If you die without a will in New Hampshire, the state considers you to have died “intestate” and state law determines how your assets will be distributed. Even if there is strong evidence that you had the intent to leave certain assets to certain people, if you do not leave a will with specific instructions, state law controls who your heirs are.
There are assets that pass to heirs and beneficiaries that are not included in a will even if you leave one. The remaining assets pass according to the state law of intestate succession.
Assets That Pass Outside of a Will
Some examples of assets that pass to beneficiaries whether you leave a will or do not leave a will include:
- Life insurance proceeds go directly to the named beneficiary or beneficiaries.
- Payable on death bank accounts.
- Property that you have placed in a living trust
- Property owned in joint tenancy with someone else.
- Funds in retirement accounts that are payable to beneficiaries.
New Hampshire Intestate Succession Laws
New Hampshire intestate succession laws are somewhat complicated. Who gets your assets depends on whether you have a living spouse, children, and descendants with that spouse, or children and descendants from other relationships.
Some examples of state law are:
- If you have no surviving spouse but you do have children, all your assets will be divided among your children. This includes any children who you legally adopted.
- If you leave a spouse but no descendants and no surviving parents, your spouse inherits everything.
- If you leave a spouse with whom you have descendants, and the spouse has descendants from another relationship, the spouse and the descendants of you and your spouse share in a portion of your estate in percentages established by the state. The descendants of your spouse from another relationship do not inherit from your estate.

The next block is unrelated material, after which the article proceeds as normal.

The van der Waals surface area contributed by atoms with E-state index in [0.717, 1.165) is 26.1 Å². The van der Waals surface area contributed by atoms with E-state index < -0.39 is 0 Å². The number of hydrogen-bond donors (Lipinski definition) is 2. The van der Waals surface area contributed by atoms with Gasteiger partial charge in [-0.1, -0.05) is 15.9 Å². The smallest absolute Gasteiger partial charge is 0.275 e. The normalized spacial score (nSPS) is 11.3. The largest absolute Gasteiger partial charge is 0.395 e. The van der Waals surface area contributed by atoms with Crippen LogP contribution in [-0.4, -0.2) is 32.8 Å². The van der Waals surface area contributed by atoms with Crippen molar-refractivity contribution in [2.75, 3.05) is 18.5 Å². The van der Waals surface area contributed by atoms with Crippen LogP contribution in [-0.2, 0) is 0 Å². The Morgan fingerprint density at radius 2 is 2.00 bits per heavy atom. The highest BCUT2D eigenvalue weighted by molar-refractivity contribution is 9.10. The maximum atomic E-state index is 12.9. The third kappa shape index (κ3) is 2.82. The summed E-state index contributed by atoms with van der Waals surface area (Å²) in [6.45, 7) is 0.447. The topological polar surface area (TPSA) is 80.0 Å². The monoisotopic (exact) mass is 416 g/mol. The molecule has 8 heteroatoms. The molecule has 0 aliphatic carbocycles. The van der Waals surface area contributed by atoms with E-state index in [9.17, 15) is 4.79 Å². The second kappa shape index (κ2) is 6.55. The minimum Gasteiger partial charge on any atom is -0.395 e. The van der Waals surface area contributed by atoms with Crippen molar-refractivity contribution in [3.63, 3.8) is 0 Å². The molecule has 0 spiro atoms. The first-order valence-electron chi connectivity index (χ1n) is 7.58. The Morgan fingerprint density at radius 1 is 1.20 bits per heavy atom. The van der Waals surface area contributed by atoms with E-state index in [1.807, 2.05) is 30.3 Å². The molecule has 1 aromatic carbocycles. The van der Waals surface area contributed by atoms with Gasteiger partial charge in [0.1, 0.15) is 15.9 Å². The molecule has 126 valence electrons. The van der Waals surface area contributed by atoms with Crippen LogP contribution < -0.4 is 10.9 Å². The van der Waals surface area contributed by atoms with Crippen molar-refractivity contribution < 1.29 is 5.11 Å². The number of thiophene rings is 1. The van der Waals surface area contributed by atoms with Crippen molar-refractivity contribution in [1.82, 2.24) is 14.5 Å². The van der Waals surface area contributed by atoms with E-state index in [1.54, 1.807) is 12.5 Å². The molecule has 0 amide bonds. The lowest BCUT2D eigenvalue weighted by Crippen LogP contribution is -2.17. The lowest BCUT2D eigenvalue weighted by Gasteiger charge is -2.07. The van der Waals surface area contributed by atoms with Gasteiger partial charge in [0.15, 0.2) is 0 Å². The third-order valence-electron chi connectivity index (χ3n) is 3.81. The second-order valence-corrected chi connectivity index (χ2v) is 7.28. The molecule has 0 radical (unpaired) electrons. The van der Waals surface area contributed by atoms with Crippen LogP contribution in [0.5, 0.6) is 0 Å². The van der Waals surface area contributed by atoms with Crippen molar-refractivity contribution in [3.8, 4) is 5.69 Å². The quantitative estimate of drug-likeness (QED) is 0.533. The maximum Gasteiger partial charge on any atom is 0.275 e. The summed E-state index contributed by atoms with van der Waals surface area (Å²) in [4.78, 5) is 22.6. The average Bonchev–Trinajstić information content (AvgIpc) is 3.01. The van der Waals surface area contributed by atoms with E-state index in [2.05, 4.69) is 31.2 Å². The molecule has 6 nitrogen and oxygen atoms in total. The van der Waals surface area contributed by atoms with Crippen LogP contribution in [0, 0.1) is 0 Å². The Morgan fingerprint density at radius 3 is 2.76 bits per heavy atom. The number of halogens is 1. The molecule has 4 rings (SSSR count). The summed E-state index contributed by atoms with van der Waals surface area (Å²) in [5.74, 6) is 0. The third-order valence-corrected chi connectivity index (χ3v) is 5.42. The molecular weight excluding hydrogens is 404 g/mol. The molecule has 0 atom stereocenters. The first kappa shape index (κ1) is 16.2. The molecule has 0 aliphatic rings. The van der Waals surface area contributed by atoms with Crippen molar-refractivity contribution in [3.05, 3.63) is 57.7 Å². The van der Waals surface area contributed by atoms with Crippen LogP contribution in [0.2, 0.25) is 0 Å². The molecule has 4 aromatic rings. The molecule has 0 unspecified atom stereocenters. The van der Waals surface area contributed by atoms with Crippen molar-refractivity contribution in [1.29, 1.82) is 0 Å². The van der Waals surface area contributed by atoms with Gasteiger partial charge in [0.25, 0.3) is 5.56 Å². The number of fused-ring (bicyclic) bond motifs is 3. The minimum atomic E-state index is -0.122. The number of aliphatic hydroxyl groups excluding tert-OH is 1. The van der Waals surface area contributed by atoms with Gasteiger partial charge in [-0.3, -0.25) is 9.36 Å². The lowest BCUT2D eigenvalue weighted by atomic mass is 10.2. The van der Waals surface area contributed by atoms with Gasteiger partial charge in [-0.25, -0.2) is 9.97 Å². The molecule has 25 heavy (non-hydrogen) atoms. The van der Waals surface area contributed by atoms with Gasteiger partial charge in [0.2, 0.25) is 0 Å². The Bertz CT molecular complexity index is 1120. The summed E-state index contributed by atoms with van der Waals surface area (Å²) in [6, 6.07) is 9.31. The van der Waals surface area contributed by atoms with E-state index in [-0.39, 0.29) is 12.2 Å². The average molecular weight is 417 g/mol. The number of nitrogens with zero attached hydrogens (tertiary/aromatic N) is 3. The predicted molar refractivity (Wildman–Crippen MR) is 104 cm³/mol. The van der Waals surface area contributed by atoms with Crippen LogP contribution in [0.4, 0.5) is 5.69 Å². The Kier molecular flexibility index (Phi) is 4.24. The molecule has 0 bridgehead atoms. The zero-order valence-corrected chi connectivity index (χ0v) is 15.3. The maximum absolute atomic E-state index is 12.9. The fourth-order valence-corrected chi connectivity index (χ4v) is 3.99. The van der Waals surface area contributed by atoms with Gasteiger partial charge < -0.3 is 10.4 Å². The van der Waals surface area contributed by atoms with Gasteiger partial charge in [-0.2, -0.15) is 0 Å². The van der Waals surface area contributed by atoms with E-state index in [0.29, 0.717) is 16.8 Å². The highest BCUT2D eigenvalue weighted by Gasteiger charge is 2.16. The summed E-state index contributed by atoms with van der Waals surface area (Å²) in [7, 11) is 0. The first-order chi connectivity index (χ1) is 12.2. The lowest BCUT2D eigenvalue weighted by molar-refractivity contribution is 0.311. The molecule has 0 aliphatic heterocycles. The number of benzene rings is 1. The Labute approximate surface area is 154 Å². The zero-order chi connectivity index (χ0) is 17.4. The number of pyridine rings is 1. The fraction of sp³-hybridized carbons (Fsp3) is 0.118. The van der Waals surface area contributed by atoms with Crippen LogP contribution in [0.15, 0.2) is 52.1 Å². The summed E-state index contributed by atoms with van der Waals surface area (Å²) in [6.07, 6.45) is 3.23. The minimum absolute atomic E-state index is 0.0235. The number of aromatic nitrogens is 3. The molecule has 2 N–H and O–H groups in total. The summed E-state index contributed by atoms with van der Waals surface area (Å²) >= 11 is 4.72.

- If you leave a spouse and you have descendants from another relationship other than with your surviving spouse, your spouse and your descendants share in the inheritance.
- If you leave a spouse, no descendants, but you have surviving parents, your spouse and parents share in your estate.
- You leave your parents, no spouse, and no descendants, your estate goes to your parents.
- You leave siblings but no descendants, no spouse, and no parents, your siblings inherit all of your assets.
- If you die with no heirs, your assets will belong to the state.
There are more issues to consider, such as how your half-siblings inherit, how children conceived before you die but born afterward inherit, and how those relatives inherit whose immigration status is in question.
Contact Us for Assistance with your Estate Planning
Intestate succession does not have to happen to your heirs. Take control and contact us at Beasley & Ferber. We are here to help you prepare your will and trusts so that your assets will be distributed according to your wishes and not according to the state of New Hampshire. Contact us to schedule an estate planning appointment.